Tuesday, February 14, 2012


We've written often about the rules of contract interpretation.  Recently, the Armed Services Board of Contract Appeals (ASBCA) addressed again these important rules.  See Space Gateway Support, LLC, ASBCA No. 56592, January 30, 2012.  In a cost allowability case, Judge Ting was asked to look at the word "use" in the context of a contractual provision providing that use of accrued sick leave encompasses any permissible use of regular sick leave or reserve sick leave.  (The opinion also reminds us that the government bears the burden of establishing that a cost is unallowable by operation of a specific contract provision.) 

In the interpretation of contractual language, the Court of Appeals for the Federal Circuit (COFC) begins with the plain meaning of the language.  The COFC will "give the words of the agreement their ordinary meaning unless the parties mutually intended and agreed to an alternate meaning."  This rule essentially says look it up in the dictionary unless the parties reached an agreement to change that meaning.  The COFC also says it must interpret the contract so as to give meaning to all provisions.  The court tries to make sense of the language in the complete context of the entire contract.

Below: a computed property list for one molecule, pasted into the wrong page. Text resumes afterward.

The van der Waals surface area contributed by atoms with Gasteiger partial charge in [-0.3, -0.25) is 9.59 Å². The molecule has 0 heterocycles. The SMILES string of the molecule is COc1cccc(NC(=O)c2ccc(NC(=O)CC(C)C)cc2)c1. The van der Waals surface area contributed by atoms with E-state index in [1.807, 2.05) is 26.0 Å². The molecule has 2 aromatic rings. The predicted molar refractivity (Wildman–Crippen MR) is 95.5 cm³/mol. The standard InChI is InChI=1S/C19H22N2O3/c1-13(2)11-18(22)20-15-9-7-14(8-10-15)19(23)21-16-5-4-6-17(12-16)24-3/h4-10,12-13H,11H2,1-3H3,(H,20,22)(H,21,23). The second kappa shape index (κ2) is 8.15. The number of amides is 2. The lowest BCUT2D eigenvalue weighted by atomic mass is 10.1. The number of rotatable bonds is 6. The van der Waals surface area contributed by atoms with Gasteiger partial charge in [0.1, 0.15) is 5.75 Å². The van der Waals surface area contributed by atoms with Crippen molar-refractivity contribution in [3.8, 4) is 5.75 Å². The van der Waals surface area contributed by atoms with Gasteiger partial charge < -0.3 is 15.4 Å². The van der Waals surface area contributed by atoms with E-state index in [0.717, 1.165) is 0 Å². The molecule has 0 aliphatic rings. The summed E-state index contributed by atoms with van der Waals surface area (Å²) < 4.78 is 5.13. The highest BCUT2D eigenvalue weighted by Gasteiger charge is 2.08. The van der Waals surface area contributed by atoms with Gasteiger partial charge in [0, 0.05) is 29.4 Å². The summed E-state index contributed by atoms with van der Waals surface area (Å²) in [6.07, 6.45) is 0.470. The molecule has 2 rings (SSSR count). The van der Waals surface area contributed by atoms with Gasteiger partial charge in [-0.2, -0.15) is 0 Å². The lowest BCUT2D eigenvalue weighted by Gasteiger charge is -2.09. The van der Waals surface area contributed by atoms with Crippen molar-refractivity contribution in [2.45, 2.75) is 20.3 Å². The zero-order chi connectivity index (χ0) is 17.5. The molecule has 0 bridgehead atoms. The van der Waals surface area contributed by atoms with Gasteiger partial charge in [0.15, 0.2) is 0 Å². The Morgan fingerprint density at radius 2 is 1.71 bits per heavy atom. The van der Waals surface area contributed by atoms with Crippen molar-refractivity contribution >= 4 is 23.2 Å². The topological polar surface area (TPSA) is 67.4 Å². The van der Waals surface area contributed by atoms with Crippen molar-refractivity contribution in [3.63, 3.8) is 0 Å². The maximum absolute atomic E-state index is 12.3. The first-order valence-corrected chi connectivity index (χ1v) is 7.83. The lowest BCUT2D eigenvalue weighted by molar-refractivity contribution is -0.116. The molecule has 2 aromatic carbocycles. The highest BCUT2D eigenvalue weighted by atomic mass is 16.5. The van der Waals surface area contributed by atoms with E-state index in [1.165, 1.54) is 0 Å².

Moreover, the COFC has said "interpretative tools such as dictionaries are frequently used by courts to determine the meaning of a document's phrase or provision."  In Space Gateway Support, LLC, Judge Ting used the dictionary to define the word "use".

In our experience, we have seen the government often take words and phrases out of context, sometimes ignoring the plain meaning and frequently forcing an interpretation which does not make sense when the contract is viewed as a whole.  This is just another clarion call for sticking to the rules.  Begin with the plain meaning and interpret the contract in a manner that gives meaning to all of the contract provisions and makes sense.

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